The Portcullis Trophy was awarded to John Gordon’s X-Rated from Mayo Sailing Club for best overall performance under the ECHO handicap system.

Sovereigns Cup prizegiving1(Above and below) The Portcullis Trophy for the boat which in the opinion of the Regatta Committee performs to the highest standard under ECHO went to John Gordon’s X-Rated from Mayo Sailing Club Photo: Bob Bateman

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George Sisk’s WOW from the Royal Irish Yacht Club also delivered a hat-trick of wins in the Coastal class that enjoyed a 15 nautical-mile race between the new racing mark at the Old Head of Kinsale Golf links and the Sovereigns rocks off Oysterhaven.

Sovereigns Cup prizegiving1George Sisk (right) with the Meridian Trophy presented by Tom Roche (left) Photo: Bob Bateman

Sovereigns Cup prizegiving1George Sisk's winning 'Wow' crew in the Coastal Class Photo: Bob Bateman

In the championship events sailed within the O’Leary Life Sovereign’s Cup this year, Peter Bowring’s Phantom from the Royal St. George Yacht Club convincingly won the Dragon Nationals thanks to two race wins on the final day.

Sovereigns Cup prizegiving1(From left) David Williams, Neil Hegarty (with trophy) and Peter Bowring were Dragon National Championship winners Photo: Bob Bateman

Ross and Aoife McDonald’s Ropedock - Atara from Howth Yacht Club won the 1720 championship with all podium places.

Sovereigns Cup prizegiving1

Nigel Biggs from Manchester on Checkmate XVIII and representing the Royal Irish and Howth yacht clubs had a 'do or die' sixth race with Michael Wright’s Mata from Howth.

Sovereigns Cup prizegiving1Class Two winner Nigel Biggs from Manchester on Checkmate XVIII Photo: Bob Bateman

A win for Wright in the penultimate race brought him one point ahead of Biggs who then won the match-race for the final as the pair were unbeatable for the top two places in their 19-strong fleet.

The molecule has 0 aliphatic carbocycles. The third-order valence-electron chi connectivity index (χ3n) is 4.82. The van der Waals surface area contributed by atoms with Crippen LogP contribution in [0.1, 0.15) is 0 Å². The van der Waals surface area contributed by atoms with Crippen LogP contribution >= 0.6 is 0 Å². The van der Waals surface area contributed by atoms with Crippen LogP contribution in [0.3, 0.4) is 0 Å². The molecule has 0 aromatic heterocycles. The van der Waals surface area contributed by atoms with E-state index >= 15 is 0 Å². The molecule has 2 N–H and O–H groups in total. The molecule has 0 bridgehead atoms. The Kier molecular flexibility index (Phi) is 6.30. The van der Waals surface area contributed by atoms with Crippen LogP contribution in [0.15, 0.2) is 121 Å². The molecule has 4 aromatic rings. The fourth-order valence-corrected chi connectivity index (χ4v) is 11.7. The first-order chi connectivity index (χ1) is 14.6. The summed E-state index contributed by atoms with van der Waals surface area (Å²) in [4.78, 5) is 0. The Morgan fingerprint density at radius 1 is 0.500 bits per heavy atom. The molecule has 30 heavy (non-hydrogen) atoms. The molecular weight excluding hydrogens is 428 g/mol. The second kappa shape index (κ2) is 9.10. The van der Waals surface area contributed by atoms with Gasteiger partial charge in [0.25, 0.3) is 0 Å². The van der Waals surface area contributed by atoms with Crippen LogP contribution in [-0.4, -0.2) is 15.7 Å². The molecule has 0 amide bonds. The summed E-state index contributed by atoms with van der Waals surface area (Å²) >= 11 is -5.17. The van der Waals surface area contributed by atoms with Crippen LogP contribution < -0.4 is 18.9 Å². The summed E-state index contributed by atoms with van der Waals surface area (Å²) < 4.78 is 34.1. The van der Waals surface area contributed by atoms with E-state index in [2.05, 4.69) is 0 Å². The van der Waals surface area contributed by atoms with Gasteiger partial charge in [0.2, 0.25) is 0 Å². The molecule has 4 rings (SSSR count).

However, Wright still emerged with Irish Half-ton Cup to sit alongside his Division 2 national championship title from earlier this month.

Sovereigns Cup prizegiving1(Above and below) Michael Wright’s Mata crew from Howth were Irish Half Ton Cup winners Photo: Bob Bateman

Sovereigns Cup prizegiving1

Sovereigns Cup prizegiving1Dave Cullen of Checkmate XV was third in IRC2 Photo: Bob Bateman

Richard Colwell and John Murphys’ Outrajeous in Division 1, completing a scoreline of all first and second places for the series.

Sovereigns Cup prizegiving1In Class One, winners were from left the Tingle Family (second), Brian Jones (third) and overall winners Richard Colwell and John Murphy Photo: Bob Bateman

In the non-spinnaker fleets, Waterford Harbour Sailing Club’s Shane Statham on Slack Alice won the overall White Sails trophy for his straight wins under IRC plus his counterpart victory on ECHO handicap, a feat only managed by Eleuthera in Division 0 and Kinsale’s John Twomey on Shillelagh in White Sails 2.

Sovereigns Cup prizegiving1(Above and below) Shane Statham on Slack Alice won the overall White Sails trophy

Sovereigns Cup prizegiving1

John Twomey and his White sail crewJohn Twomey and his White sail crew Photo: Bob Bateman

Sovereigns Cup prizegiving1Patrick Burke’s Prima Luce from the Royal Irish Yacht Club won the ‘Prix d-elegance’ trophy for best-presented entry Photo: Bob Bateman

Other major prizes included Patrick Burke’s Prima Luce from the Royal Irish Yacht Club competing in the Coastal division that won the Michelle Dunne ‘Prix d-elegance’ trophy for best-presented entry in the event.

Sovereigns Cup prizegiving1KYC Commodore Dave O'Sullivan addresses the prizegiving Photo: Bob Bateman

Sovereigns Cup prizegiving1Soveeign's Cup Race Director Bobby Nash

Sovereigns Cup prizegiving1(above and below) Irish Sailing President and Race Officer (and Mr. Perfect) Jack Roy Photo: Bob Bateman

Sovereigns Cup prizegiving1